Data Security A Top Concern For FTC In 201615 Jan
This past week, privacy and consumer security issues took center stage at the Consumer Electronics Show in Las Vegas, NV. Federal Trade Commission Chairwoman Edith Ramirez spoke with attendees about the potential benefits and risks associated with Big Data and the Internet of Things (IoT).
Smart devices and the collection of important, personal data are changing companies and the way users live our daily lives – ‘smart’ glucose meters, as Ramirez referenced, allows both patients and doctors to monitor glucose levels, and devices like a FitBit allow us to monitor our daily activity levels through steps and movements. But, Ramirez cautions, while IoT devices are becoming the norm, discretion is paramount in regards to the usage, sharing, and collection of data: “Connected devices that provide increased convenience […] are also collecting, transmitting, storing, and often sharing vast amounts of consumer data, some of it highly personal, thereby creating a number of privacy risks.”
With the FTC focusing on consumer privacy in the new year, Chairwoman Ramirez outlined three troublesome trends with the IoT partnership: all-encompassing data collection, taking liberties with consumer data that were previously unheard of, and heightened security risks. Of course, security and privacy are major concerns among technology users today. An endless collection of data can be hugely beneficial – saving time, money, and effort – but it’s also precarious. For instance, if that data is not secured properly or is subject to theft from a data breach or hack, it could have debilitating consequences for the consumer in question.
The solution? According to the FTC and Ramirez, it really falls on the company to do the following: assess the security risks associated with their user application, not collect every piece of data but rather to practice “data minimization”, and be transparent with how their data is being used and why.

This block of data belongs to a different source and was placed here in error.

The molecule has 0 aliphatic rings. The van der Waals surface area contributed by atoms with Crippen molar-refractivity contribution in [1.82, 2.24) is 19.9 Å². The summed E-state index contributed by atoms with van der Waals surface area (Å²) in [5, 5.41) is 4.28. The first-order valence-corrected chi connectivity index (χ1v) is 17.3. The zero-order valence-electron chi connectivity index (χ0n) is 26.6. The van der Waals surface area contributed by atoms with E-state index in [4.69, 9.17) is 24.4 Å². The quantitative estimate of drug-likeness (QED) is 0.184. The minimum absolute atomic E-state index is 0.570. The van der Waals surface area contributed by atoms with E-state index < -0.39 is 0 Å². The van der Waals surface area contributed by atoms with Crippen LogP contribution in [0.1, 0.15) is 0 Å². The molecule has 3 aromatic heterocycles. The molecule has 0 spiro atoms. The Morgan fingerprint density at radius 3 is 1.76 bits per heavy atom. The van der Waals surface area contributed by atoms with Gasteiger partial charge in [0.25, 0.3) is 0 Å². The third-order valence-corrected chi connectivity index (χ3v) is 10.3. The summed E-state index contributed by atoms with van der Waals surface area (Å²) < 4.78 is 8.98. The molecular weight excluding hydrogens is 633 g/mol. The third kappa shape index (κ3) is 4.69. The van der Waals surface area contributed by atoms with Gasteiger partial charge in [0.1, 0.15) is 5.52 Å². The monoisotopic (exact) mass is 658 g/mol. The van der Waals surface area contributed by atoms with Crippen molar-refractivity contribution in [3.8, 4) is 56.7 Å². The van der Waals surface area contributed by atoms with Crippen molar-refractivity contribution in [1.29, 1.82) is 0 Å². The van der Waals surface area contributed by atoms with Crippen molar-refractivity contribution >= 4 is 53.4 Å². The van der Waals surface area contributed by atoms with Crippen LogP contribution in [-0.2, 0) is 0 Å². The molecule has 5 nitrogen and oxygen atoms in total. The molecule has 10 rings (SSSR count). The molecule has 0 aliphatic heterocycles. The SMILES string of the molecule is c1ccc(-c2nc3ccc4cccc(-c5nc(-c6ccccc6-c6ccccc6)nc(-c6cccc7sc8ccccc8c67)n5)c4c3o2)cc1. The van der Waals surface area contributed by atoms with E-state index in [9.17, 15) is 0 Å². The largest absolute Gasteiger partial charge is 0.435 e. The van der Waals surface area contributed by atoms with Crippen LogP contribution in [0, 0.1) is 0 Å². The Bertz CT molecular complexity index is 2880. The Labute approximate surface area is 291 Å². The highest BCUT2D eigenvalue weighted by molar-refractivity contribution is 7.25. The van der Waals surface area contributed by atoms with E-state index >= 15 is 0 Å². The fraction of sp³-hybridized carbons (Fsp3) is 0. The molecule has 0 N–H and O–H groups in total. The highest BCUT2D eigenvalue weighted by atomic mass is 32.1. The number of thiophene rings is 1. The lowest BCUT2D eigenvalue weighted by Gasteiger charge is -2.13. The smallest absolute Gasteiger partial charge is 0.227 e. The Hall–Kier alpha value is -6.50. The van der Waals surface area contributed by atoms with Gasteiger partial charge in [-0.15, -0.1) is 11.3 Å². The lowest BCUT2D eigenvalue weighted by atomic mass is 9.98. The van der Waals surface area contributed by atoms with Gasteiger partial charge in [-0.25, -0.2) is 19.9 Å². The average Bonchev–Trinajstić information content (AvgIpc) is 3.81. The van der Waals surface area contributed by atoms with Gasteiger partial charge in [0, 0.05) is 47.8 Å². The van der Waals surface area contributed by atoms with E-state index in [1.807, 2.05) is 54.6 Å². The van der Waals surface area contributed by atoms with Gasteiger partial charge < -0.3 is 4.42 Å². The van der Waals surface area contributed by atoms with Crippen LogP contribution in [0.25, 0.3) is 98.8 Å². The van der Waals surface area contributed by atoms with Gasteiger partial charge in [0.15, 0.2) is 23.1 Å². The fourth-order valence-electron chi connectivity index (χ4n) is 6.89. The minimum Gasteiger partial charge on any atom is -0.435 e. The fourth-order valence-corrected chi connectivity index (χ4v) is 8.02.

In the end Chairwoman Ramirez’s words tell us that there is an increased focused on consumer privacy and security – with increasing data breach instances, a rallying cry has been made to strengthen security across businesses worldwide. Secondly, even though data breaches are going to happen, company’s must improve their immediate and long-term responses. One could infer from this speech that the probability of attacks or data breaches is only going to increase. Companies need to see increasing security measures and data transparency toward consumers as a two-pronged approach. Companies should not only have plans in place to mitigate risk overall, but plan for contingencies should there be an issue with data usage.
Overall, Ramirez sparked optimism for the future of data security and privacy. The world is getting smaller everyday, and smart devices are connecting people more than ever. This important step in the direction of smarter security will help guide us into the future unknown.